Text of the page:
The Judith Herb College of Education at the University of Toledo in Ohio trains school teachers. Its Licensure and Master’s Program (LAMP) is a one-year, graduate course where students serve a one-year internship with a mentor teacher in a classroom setting while completing the required coursework on campus. The course has been described by the Woodrow Wilson Foundation as a “transformative model” for teacher training in the US and 90 per cent of graduates in recent years have gone on to become full-time teachers.
The mixed on-campus, off-campus experience created a need for an online environment that could handle diverse needs. The college set up a tenancy on *Unity and integrated it into its offering for students as the Academic Community of Educators at The University of Toledo (ACE).
“Because LAMP integrates experiences across the year and across courses, and our students are often not on campus since they are in the school, we use ACE for continuous dialogue and support,” says Rebecca Schneider, a professor of science education who directs the program.
The popularity of *Unity as a platform among both students and faculty means that its use is starting to spill out into a variety of other roles. For example, the initial focus on current students has been extended to support for recent graduates.
“Teachers have told us they want to remain in contact with faculty,” says Schneider.
Alumni offices take note. The Judith Herb College of Education doesn’t have to try to create a rich alumni community out of nothing. Using *Unity, it just emerges seamlessly from the students’ online experience. There are groups for both LAMP interns and LAMP graduates in ACE, and faculty are included in both.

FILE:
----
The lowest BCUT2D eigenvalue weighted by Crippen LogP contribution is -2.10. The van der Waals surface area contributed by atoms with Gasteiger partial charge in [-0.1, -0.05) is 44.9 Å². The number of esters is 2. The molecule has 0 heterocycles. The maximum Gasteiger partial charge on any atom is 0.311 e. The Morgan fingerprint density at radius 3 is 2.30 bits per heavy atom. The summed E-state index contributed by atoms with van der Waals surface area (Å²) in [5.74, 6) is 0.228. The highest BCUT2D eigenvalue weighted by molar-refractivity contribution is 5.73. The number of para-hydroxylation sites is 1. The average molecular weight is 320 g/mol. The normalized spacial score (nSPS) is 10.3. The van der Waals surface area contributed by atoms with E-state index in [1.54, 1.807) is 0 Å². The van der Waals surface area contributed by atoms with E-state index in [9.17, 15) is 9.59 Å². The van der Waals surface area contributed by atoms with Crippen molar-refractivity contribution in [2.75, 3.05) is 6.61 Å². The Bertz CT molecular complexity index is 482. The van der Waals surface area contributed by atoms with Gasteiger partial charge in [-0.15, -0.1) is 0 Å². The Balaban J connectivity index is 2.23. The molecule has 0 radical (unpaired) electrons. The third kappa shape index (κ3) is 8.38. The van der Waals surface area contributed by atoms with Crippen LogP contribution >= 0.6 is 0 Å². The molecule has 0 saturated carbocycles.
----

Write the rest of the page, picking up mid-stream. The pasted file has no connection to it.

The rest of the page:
“We are using ACE to bridge between our on campus events (four per year) and to include our new teachers who are unable to attend on-campus sessions,” says Schneider.
The university’s website (https://www.utoledo.edu/education/about/index.html) says, “ACE is an online collaborative environment to support students, alumni, faculty, and school partners in working together across courses and beyond graduation. This academic environment is designed to facilitate ongoing professional groups for learning so that faculty can mentor students across programs and extend learning for practicing professionals.”
Now the college has extended *Unity to its undergraduate teachers, supporting schoolteachers as they begin their first year in the classroom. And faculty have also started to adopt it for their own work, for example collaborating in groups to develop new courses or liaising with administrators.
“We are developing an online program with faculty across two colleges,” says Schneider. “We are using ACE to develop this program. We have faculty meetings but not everyone can always attend. We keep all our work on ACE and everyone contributes to our working documents.”
“When the program launches we will create a group for the students and faculty together.”